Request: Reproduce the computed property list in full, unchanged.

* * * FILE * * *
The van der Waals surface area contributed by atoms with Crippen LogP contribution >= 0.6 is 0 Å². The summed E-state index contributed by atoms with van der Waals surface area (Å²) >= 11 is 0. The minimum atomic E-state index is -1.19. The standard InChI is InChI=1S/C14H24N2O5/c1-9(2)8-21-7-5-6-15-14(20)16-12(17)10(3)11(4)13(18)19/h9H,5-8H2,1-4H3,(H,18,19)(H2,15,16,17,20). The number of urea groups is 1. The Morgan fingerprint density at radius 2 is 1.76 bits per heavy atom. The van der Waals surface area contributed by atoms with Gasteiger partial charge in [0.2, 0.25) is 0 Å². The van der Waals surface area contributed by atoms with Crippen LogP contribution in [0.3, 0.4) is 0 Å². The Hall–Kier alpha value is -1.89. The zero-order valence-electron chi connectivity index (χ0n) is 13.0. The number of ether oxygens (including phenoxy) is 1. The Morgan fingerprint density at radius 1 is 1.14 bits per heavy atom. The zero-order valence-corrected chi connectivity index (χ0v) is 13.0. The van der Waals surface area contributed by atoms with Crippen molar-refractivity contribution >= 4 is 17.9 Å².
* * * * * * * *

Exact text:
The van der Waals surface area contributed by atoms with Crippen LogP contribution >= 0.6 is 0 Å². The summed E-state index contributed by atoms with van der Waals surface area (Å²) >= 11 is 0. The minimum atomic E-state index is -1.19. The standard InChI is InChI=1S/C14H24N2O5/c1-9(2)8-21-7-5-6-15-14(20)16-12(17)10(3)11(4)13(18)19/h9H,5-8H2,1-4H3,(H,18,19)(H2,15,16,17,20). The number of urea groups is 1. The Morgan fingerprint density at radius 2 is 1.76 bits per heavy atom. The van der Waals surface area contributed by atoms with Gasteiger partial charge in [0.2, 0.25) is 0 Å². The van der Waals surface area contributed by atoms with Crippen LogP contribution in [0.3, 0.4) is 0 Å². The Hall–Kier alpha value is -1.89. The zero-order valence-electron chi connectivity index (χ0n) is 13.0. The number of ether oxygens (including phenoxy) is 1. The Morgan fingerprint density at radius 1 is 1.14 bits per heavy atom. The zero-order valence-corrected chi connectivity index (χ0v) is 13.0. The van der Waals surface area contributed by atoms with Crippen molar-refractivity contribution >= 4 is 17.9 Å².